Each year it comes around and regularly polarises the community. If anything is bound to raise the temperature around the water cooler/barbecue/hairdresser it is Halloween.
With almost clockwork regularity the banshee wails come out: “It is American!” “It is nothing to do with us!” “Kids shouldn’t accept candy from strangers!” (The Americanism in the last one always raises a chuckle.)
But an alternate viewpoint also raised is worth considering: Surely, say the Halloween advocates, there is nothing wrong with an event that gets kids and their parents out in the street meeting their neighbours and having a bit of fun.
Sure, it might be imported, but if it helps build communities it can’t be all bad.
And, really, so what if it is imported? So much of our film and music and even sport (cricket, golf, tennis, football are all from elsewhere) is also imported, why not a night of fun as well?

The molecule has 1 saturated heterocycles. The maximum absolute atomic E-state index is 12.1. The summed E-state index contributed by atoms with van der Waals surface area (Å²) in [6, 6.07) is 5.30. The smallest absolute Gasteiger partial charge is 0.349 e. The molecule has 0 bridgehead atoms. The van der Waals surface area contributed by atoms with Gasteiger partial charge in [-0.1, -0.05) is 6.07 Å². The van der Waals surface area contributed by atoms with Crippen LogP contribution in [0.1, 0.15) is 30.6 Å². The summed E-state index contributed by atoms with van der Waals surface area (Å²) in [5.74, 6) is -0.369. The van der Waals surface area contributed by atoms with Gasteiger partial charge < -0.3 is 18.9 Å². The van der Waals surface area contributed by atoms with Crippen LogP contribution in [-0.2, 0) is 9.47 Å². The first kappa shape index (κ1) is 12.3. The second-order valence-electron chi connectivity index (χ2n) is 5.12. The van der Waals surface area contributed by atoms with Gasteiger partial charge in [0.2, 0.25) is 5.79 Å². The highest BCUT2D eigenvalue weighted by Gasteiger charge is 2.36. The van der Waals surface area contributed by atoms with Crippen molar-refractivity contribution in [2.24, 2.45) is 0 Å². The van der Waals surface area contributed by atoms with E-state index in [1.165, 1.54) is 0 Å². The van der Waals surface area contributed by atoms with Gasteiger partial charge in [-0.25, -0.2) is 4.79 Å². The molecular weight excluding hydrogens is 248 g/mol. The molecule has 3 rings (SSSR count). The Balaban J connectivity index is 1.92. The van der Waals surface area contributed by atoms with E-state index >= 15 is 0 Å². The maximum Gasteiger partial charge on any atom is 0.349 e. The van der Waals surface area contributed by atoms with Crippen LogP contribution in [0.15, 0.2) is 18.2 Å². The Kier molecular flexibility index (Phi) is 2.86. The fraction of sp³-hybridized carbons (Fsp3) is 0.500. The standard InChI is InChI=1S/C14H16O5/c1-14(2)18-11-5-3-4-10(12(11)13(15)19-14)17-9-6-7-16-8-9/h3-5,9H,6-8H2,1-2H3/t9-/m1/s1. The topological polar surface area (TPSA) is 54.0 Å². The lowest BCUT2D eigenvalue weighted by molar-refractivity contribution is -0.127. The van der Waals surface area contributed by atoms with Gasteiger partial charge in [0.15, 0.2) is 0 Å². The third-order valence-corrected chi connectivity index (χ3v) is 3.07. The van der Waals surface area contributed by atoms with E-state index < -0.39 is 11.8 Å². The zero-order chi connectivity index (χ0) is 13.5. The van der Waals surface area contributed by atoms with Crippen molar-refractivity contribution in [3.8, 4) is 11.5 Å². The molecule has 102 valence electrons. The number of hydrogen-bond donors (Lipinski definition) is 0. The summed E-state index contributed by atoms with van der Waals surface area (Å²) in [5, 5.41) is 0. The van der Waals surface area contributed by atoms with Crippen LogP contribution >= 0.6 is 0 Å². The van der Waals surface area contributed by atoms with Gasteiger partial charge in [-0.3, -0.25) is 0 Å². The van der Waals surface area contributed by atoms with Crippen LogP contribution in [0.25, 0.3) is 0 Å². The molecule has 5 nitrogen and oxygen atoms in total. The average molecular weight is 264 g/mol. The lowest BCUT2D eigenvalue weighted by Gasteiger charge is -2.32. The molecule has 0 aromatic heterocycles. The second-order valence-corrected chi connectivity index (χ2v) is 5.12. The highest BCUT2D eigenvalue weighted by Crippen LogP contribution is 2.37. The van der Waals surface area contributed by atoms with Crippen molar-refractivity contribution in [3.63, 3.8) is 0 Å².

It seems Halloween has become a convenient whipping post with a lot of misinformation attached to it. While it’s become a big American tradition, its roots are traced back to Pagan Celtic times. The word Halloween is a contraction of All Hallow’s Eve, a time dedicated to remembering the dead.
Trick or treating can also be traced beyond America, to European tradition. So, too, the jack’o’lanterns – hollowed out pumpkins – which have become the symbol of Halloween.
Yes, it has been commercialised but the paraphernalia we see go on sale at the beginning of October would not be on the shelves if there wasn’t a market for it.
And in that sense, how different is it to Christmas or Easter? Those, too, are highly commercialised and technically imported traditions as well. We don’t hear the same outcry over Santa Claus or the Easter Bunny.
So it’s probably time we all lightened up a little when it comes to Halloween and looked to some of its likely benefits.
Why pass up the opportunity to have a little fun? Why not get to meet the neighbourhood kids and their parents? And if we’re a little serious about it, why not pause to remember those who have gone before us?
It’s highly unlikely kids donning spooky outfits will lead to a sudden run on turkeys for an Aussie version of Thanksgiving, as some seem to fear.
Our culture is no more at risk than it is Christmas and Easter time.